The solution met all of Hoagland’s needs. For one, the modern infrastructure would provide the performance necessary for users to experience a seamless VDI environment on Windows 10. Second, the modular and disaggregated nature of the solution allowed the firm to buy for its existing needs, and then grow its storage environment over time — without being forced into the unnecessary expense of also expanding compute resources. The environment also let Hoagland continue to use its existing NetApp storage area network. Finally, the simplified management of HCI was a perfect fit for Hoagland’s small infrastructure team.
“CDW has vendor-agnostic engineers on staff, and we talked to all of the major hyperconverged infrastructure providers and got demos of their solutions. Eventually, we were able to do the math to say, ‘Here’s what we currently have, and this is what we need.’ CDW was instrumental in making sure we weren’t undersizing or oversizing.”
Validating the Design with a Data Center Assessment
To ensure the NetApp HCI environment would meet all of Hoagland’s priorities, CDW conducted a thorough, complimentary data center assessment. Such engagements not only lead to optimized data center designs, but also give internal IT leaders a way to show business executives that a given solution is both necessary and sufficient.
“The assessment helped to demonstrate that, after the consolidation, the performance was going to be there to handle their workloads,” says Snell. “We reviewed the environment to make sure we weren’t inadvertently excluding any workloads that might have an impact, and we looked at things like CPU utilization and disk utilization.”
Suzan McAllister, the CDW assessment specialist who conducted Hoagland’s data center assessment, says the engagement showed that the firm’s environment would be “very easily accommodated” by the proposed solution. “We always ask customers about their peak periods, when they have their highest utilization, so we know we’re accommodating the worst they can throw at it,” McAllister says. “We went through and did that assessment, took a look at their environment, sized it out for them and addressed any and all concerns they had about any individual workloads and the impact on performance.”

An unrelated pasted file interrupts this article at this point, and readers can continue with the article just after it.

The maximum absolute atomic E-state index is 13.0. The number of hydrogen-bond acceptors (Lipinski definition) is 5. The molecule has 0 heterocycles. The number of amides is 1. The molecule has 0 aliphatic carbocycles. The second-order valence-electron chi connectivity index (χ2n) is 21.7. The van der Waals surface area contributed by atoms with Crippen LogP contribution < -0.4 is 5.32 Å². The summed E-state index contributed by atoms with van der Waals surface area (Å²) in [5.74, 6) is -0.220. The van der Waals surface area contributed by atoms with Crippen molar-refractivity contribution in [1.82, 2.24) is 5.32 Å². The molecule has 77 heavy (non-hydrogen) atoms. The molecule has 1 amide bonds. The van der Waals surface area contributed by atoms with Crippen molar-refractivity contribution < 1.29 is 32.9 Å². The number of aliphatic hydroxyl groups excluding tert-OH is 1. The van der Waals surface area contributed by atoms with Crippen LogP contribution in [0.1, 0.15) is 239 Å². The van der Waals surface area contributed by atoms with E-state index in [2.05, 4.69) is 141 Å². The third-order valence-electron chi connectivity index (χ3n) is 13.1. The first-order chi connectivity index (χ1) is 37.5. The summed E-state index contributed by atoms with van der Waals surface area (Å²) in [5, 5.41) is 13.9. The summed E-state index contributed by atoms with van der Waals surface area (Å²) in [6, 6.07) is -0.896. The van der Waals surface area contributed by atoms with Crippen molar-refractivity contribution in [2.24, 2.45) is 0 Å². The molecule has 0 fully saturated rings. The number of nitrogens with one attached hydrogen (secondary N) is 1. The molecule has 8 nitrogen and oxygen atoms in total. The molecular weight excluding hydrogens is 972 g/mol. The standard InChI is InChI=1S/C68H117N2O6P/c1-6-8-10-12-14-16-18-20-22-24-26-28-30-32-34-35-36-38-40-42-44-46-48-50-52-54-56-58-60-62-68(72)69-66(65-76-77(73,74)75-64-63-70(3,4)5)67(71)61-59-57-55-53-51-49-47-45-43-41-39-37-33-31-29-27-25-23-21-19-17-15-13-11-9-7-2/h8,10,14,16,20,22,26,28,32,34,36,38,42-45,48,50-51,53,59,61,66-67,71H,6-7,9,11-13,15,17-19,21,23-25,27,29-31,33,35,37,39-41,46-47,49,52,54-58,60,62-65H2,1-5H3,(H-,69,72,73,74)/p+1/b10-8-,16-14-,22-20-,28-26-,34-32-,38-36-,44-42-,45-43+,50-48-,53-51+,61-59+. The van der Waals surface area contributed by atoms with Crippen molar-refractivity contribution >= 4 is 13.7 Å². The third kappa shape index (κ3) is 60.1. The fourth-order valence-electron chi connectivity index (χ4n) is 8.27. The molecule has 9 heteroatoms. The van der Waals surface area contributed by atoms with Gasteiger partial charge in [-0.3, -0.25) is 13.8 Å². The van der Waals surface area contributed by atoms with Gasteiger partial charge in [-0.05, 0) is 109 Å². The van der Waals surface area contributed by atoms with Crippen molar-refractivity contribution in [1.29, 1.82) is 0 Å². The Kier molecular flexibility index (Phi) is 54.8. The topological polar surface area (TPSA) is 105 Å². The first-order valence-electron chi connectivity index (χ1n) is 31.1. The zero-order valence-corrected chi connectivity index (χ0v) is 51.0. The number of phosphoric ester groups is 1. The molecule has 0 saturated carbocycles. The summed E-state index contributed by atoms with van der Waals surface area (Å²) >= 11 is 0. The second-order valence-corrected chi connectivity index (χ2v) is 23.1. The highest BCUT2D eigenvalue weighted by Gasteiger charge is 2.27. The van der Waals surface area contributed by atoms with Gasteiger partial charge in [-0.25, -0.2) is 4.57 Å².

The assessment also revealed that the firm’s network bottlenecks were due solely to storage and memory capacity, rather than a dearth of compute power.
Shah says he was initially skeptical about hyperconvergence, but that he gradually came to see that it was the best solution to the firm’s IT challenges.
“When we started talking about different options, HCI always came up,” Shah recalls. “I came to realize that HCI has changed a lot. It’s not just a VDI platform or a database platform or anything like that. CDW has vendor-agnostic engineers on staff, and we talked to all of the major hyperconverged infrastructure providers and got demos of their solutions. Eventually, we were able to do the math to say, ‘Here’s what we currently have, and this is what we need.’ CDW was instrumental in making sure we weren’t undersizing or oversizing.”
Better Performance, Security with HCI
Shah’s team deployed the new environment over the summer of 2020. “Even the configuration and deployment process was simplified with HCI,” Shah says. “It was much easier than what I’ve done in the past, in previous roles working with three-tier infrastructures. That required installing a server, tying it into the management, spinning up the storage array and then tying that to the network.”